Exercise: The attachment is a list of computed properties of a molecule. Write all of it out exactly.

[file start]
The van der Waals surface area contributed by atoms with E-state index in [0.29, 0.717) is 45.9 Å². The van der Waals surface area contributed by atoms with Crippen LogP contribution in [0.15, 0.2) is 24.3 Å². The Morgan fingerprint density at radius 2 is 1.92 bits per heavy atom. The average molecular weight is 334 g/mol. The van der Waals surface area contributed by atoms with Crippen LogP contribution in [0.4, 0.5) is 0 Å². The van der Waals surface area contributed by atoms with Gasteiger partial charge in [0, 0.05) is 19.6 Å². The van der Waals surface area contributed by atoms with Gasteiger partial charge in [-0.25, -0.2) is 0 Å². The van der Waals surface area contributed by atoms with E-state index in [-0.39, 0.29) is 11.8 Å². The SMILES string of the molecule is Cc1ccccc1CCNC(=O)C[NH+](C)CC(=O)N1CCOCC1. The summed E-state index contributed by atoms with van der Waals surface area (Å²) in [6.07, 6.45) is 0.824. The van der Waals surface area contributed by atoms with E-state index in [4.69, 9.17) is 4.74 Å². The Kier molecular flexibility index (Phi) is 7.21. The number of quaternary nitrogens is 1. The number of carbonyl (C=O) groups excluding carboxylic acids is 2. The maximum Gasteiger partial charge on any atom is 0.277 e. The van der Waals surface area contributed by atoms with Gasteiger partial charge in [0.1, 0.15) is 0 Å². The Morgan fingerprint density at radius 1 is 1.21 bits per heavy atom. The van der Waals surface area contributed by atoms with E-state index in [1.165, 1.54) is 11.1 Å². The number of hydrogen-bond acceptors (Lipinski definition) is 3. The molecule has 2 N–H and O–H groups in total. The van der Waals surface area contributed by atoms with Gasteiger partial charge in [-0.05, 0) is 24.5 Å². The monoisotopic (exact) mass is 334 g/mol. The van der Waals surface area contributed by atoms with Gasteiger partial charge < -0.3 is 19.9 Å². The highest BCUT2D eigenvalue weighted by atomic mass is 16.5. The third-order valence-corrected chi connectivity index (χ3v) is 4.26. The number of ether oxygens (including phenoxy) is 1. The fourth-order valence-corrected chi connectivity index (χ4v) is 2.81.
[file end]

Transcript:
The van der Waals surface area contributed by atoms with E-state index in [0.29, 0.717) is 45.9 Å². The van der Waals surface area contributed by atoms with Crippen LogP contribution in [0.15, 0.2) is 24.3 Å². The Morgan fingerprint density at radius 2 is 1.92 bits per heavy atom. The average molecular weight is 334 g/mol. The van der Waals surface area contributed by atoms with Crippen LogP contribution in [0.4, 0.5) is 0 Å². The van der Waals surface area contributed by atoms with Gasteiger partial charge in [0, 0.05) is 19.6 Å². The van der Waals surface area contributed by atoms with Gasteiger partial charge in [-0.25, -0.2) is 0 Å². The van der Waals surface area contributed by atoms with E-state index in [-0.39, 0.29) is 11.8 Å². The SMILES string of the molecule is Cc1ccccc1CCNC(=O)C[NH+](C)CC(=O)N1CCOCC1. The summed E-state index contributed by atoms with van der Waals surface area (Å²) in [6.07, 6.45) is 0.824. The van der Waals surface area contributed by atoms with E-state index in [4.69, 9.17) is 4.74 Å². The Kier molecular flexibility index (Phi) is 7.21. The number of quaternary nitrogens is 1. The number of carbonyl (C=O) groups excluding carboxylic acids is 2. The maximum Gasteiger partial charge on any atom is 0.277 e. The van der Waals surface area contributed by atoms with Gasteiger partial charge in [0.1, 0.15) is 0 Å². The Morgan fingerprint density at radius 1 is 1.21 bits per heavy atom. The van der Waals surface area contributed by atoms with E-state index in [1.165, 1.54) is 11.1 Å². The number of hydrogen-bond acceptors (Lipinski definition) is 3. The molecule has 2 N–H and O–H groups in total. The van der Waals surface area contributed by atoms with Gasteiger partial charge in [-0.05, 0) is 24.5 Å². The monoisotopic (exact) mass is 334 g/mol. The van der Waals surface area contributed by atoms with Gasteiger partial charge < -0.3 is 19.9 Å². The highest BCUT2D eigenvalue weighted by atomic mass is 16.5. The third-order valence-corrected chi connectivity index (χ3v) is 4.26. The number of ether oxygens (including phenoxy) is 1. The fourth-order valence-corrected chi connectivity index (χ4v) is 2.81.